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Panther’s lacrosse 101 for girls

Moving into unknown territory by introducing lacrosse into an Elmira school, a teacher met with a much greater response than he expected.

Some 40 girls from Park Manor Senior Public School have taken up the challenge of learning a new sport.

Led by physical education teacher Ken Lubert, the girls have been introduced to the basic skills of field lacrosse as part of a before-school program.

Long involved with lacrosse, Lubert saw an opportunity to promote a sport that he says provides many pluses to the women who participate. He wasn’t sure what kind of response he’d get, however.

“I thought, ‘how many kids are going to get up before school to come?’ and we had 40-some-odd people come out – it’s just nuts,” he said.

Although now running it, he says he can’t take all of the credit: his own daughters got involved in the sport after a former university lacrosse player began the program at their school.

With this current endeavour, Lubert has seen students come out to practice twice a week in the gymnasium. The program is open to players of all skill levels.

Grade 7 student Ayla Brubacher is one of those who comes out to practice Tuesday and Thursday mornings. She hadn’t played lacrosse before starting the program, but is happy she did.

“I thought that it would be fun, and lots of my friends have been doing it,” she said. “I like that all of my friends are here and that we can just learn a new sport.”

Brubacher said she hopes to continue on with the sport.

That’s just the thing Lubert is encouraging with his program, providing an opportunity for girls to start early and develop a drive for the sport.

“Like any sport, there is a lot of ‘the arts and crafts’ – the stick-work and stuff. The more time you spend on it, the better,” he said, noting that as director of girls’ field lacrosse with Kitchener-Waterloo Minor Lacrosse Association, he hears that a huge barrier to actually going up for lacrosse is that the youth haven’t been exposed prior to it.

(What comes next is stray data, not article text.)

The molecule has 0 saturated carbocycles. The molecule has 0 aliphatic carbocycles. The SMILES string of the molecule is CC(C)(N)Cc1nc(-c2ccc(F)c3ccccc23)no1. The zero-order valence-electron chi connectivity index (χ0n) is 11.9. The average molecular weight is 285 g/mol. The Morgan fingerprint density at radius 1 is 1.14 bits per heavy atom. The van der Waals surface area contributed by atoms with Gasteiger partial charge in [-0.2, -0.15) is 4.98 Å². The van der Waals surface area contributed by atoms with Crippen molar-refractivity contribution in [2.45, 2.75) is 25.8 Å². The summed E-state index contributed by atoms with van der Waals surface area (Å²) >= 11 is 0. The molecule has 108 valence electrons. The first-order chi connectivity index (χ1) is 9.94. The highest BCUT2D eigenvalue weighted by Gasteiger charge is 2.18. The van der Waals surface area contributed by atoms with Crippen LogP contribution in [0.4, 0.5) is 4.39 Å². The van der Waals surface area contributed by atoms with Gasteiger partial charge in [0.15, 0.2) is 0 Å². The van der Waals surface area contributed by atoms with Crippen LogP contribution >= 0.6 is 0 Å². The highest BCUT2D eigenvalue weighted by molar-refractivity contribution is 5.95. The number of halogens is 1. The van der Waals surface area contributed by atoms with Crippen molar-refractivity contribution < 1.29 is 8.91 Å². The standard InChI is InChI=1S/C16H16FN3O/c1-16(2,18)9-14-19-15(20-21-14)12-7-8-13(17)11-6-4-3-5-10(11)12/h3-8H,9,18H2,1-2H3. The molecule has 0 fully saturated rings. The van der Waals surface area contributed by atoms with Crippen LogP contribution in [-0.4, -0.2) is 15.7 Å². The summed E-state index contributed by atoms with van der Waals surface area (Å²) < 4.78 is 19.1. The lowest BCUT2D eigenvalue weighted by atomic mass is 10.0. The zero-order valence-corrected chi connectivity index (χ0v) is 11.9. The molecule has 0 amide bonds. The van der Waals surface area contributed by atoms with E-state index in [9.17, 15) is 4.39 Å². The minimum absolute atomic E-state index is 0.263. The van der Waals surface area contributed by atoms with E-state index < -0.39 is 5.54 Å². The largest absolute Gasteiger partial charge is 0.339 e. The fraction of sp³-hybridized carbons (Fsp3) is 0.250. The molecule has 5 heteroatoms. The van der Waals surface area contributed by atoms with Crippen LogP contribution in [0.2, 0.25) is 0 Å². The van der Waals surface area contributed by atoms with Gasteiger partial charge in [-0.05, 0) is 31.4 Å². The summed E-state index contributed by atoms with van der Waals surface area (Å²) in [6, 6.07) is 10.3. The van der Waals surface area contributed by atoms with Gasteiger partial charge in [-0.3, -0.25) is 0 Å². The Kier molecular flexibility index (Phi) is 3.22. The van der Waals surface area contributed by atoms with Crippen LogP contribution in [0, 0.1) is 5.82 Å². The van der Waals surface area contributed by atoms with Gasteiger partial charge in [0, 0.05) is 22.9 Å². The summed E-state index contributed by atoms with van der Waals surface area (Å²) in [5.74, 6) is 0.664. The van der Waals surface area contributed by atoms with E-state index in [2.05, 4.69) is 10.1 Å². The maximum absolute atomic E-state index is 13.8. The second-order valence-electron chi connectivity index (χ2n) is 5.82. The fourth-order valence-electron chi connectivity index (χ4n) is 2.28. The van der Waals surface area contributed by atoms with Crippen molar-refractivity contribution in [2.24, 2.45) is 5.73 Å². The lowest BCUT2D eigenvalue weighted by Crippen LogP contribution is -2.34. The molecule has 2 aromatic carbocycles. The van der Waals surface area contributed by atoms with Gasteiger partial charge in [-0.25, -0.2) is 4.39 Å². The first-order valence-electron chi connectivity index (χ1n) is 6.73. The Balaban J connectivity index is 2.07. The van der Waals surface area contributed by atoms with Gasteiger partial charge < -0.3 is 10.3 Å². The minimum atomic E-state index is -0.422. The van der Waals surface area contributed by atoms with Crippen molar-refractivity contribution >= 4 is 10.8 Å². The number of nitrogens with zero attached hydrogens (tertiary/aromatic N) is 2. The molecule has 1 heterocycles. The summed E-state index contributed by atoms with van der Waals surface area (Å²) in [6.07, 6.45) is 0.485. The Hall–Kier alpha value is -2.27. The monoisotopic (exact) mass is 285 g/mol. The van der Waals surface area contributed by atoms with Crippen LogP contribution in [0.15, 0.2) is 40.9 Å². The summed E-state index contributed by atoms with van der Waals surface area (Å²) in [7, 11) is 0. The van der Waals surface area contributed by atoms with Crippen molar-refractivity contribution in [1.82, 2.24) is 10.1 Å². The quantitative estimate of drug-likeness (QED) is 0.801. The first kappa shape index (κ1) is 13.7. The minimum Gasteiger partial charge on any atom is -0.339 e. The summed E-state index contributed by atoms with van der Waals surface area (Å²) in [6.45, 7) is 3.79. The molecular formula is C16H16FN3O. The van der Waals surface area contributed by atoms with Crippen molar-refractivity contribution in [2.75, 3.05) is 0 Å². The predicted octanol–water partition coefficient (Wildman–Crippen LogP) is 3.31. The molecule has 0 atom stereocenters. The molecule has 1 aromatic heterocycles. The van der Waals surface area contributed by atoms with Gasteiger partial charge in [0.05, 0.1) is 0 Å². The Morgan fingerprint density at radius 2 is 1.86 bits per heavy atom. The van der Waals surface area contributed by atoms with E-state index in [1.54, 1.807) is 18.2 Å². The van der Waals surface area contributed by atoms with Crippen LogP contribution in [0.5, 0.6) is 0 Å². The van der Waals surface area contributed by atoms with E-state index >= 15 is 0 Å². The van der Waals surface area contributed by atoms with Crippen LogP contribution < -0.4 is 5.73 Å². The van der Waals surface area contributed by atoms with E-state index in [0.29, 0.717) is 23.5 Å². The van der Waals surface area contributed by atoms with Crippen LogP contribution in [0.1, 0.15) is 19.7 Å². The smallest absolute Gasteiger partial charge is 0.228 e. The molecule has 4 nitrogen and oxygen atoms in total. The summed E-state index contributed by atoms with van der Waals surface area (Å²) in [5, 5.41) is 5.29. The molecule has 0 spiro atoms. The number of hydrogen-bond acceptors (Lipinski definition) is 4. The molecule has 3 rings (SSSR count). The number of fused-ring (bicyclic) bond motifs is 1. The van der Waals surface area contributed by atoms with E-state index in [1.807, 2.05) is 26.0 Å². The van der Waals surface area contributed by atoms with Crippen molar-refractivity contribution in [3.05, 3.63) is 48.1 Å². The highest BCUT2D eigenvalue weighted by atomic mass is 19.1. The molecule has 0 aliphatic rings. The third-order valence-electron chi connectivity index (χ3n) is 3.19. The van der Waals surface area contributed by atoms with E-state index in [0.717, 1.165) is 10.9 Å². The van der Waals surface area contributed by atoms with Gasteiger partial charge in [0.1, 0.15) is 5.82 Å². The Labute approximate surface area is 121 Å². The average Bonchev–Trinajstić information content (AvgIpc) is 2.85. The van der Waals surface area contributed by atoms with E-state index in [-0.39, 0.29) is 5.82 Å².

“So at least now we are giving them some basics and stuff like that, so they can play this game. The reality is if they are good athletes, they will do well.”

Having seen similar skills used across many sports, Lubert says the crossover for athletes is easy.

“It is about speed. It’s about skill. It’s about finesse and agility. So a lot of girls that are good at other sports find the transition easy. If you’re a fast runner, you do really well at field lacrosse. If you’re a good defender in basketball, your footwork is down, you’ll be a good defender in lacrosse. There are restraining lines like they have in ringette. There’s passing and shooting like you have in hockey, so the transition from traditional winter sports to lacrosse is outstanding,” he said.

Although the program is just to teach fundamentals before school, he isn’t looking to stop there.

“We are hoping to get some games with some of the private schools,” he said. “We are actually one of the few areas that doesn’t offer lacrosse in schools. If you go to Oshawa, which is where all of the great players come from, or Orangeville – places like that – they have it in their high schools, so they will take teams to CWOSSA and OFSAA.”

“We are not there yet,” he added. “But we are hoping to start getting it in schools.”

Particularly partial to field lacrosse, Lubert has seen firsthand the opportunities the sport can bring women, both his daughters having gone on to play at the postsecondary level. For one, lacrosse helped her to reach her goal of being a teacher and the other is currently playing in California on a scholarship.

The before-school program has received a great response, timely now with the introduction of a full girls’ house league through the Kitchener-Waterloo Minor Lacrosse Association.

“In KW we are starting a house league this year,” he said, noting over the past five years interest has grown to include some 200 competitive players in the league. “It has gone nuts, so we want to start a house league this year to get more people to come out who are not necessarily looking to get a scholarship but just want to play.”

Thus far, Lubert is running the program only at Park Manor. However, if any other girls want to try their hand at lacrosse, registration for house league begins in January and includes all ages from their Little Laxers program (age 2) all the way through to seniors (19 and older).

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